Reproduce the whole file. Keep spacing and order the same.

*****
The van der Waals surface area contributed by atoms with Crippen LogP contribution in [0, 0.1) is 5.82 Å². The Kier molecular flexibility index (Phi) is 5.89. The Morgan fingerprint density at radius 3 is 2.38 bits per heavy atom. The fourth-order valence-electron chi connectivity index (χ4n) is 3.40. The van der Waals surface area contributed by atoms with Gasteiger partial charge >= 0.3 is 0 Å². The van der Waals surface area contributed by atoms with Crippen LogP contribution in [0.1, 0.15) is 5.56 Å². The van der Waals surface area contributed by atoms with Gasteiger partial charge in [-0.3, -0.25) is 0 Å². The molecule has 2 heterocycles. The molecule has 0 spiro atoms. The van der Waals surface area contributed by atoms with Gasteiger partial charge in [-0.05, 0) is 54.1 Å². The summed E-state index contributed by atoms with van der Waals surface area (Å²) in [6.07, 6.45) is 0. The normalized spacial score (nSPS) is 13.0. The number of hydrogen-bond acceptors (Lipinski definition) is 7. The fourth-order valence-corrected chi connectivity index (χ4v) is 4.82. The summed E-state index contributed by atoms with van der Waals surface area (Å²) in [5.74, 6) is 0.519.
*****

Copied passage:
The van der Waals surface area contributed by atoms with Crippen LogP contribution in [0, 0.1) is 5.82 Å². The Kier molecular flexibility index (Phi) is 5.89. The Morgan fingerprint density at radius 3 is 2.38 bits per heavy atom. The fourth-order valence-electron chi connectivity index (χ4n) is 3.40. The van der Waals surface area contributed by atoms with Gasteiger partial charge >= 0.3 is 0 Å². The van der Waals surface area contributed by atoms with Crippen LogP contribution in [0.1, 0.15) is 5.56 Å². The van der Waals surface area contributed by atoms with Gasteiger partial charge in [-0.3, -0.25) is 0 Å². The molecule has 2 heterocycles. The molecule has 0 spiro atoms. The van der Waals surface area contributed by atoms with Gasteiger partial charge in [-0.05, 0) is 54.1 Å². The summed E-state index contributed by atoms with van der Waals surface area (Å²) in [6.07, 6.45) is 0. The normalized spacial score (nSPS) is 13.0. The number of hydrogen-bond acceptors (Lipinski definition) is 7. The fourth-order valence-corrected chi connectivity index (χ4v) is 4.82. The summed E-state index contributed by atoms with van der Waals surface area (Å²) in [5.74, 6) is 0.519.